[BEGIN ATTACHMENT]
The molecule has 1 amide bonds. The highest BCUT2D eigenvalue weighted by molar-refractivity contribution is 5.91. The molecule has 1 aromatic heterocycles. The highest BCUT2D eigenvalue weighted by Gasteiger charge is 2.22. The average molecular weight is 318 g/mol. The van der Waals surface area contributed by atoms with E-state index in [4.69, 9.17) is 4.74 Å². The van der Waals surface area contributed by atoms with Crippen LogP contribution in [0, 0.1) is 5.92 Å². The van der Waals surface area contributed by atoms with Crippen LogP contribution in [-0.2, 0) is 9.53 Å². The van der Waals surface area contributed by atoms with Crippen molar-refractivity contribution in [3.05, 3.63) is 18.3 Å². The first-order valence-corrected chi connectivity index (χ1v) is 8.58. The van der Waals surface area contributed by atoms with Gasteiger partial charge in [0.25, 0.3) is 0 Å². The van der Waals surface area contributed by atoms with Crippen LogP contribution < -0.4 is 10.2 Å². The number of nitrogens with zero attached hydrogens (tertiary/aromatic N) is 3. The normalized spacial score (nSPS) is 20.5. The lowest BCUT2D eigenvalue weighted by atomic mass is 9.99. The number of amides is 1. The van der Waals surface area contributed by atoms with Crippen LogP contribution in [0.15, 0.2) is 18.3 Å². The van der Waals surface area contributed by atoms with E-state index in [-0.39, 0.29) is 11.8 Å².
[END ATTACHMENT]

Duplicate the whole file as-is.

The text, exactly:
The molecule has 1 amide bonds. The highest BCUT2D eigenvalue weighted by molar-refractivity contribution is 5.91. The molecule has 1 aromatic heterocycles. The highest BCUT2D eigenvalue weighted by Gasteiger charge is 2.22. The average molecular weight is 318 g/mol. The van der Waals surface area contributed by atoms with E-state index in [4.69, 9.17) is 4.74 Å². The van der Waals surface area contributed by atoms with Crippen LogP contribution in [0, 0.1) is 5.92 Å². The van der Waals surface area contributed by atoms with Crippen LogP contribution in [-0.2, 0) is 9.53 Å². The van der Waals surface area contributed by atoms with Crippen molar-refractivity contribution in [3.05, 3.63) is 18.3 Å². The first-order valence-corrected chi connectivity index (χ1v) is 8.58. The van der Waals surface area contributed by atoms with Gasteiger partial charge in [0.25, 0.3) is 0 Å². The van der Waals surface area contributed by atoms with Crippen LogP contribution < -0.4 is 10.2 Å². The number of nitrogens with zero attached hydrogens (tertiary/aromatic N) is 3. The normalized spacial score (nSPS) is 20.5. The lowest BCUT2D eigenvalue weighted by atomic mass is 9.99. The number of amides is 1. The van der Waals surface area contributed by atoms with Crippen LogP contribution in [0.15, 0.2) is 18.3 Å². The van der Waals surface area contributed by atoms with E-state index in [-0.39, 0.29) is 11.8 Å².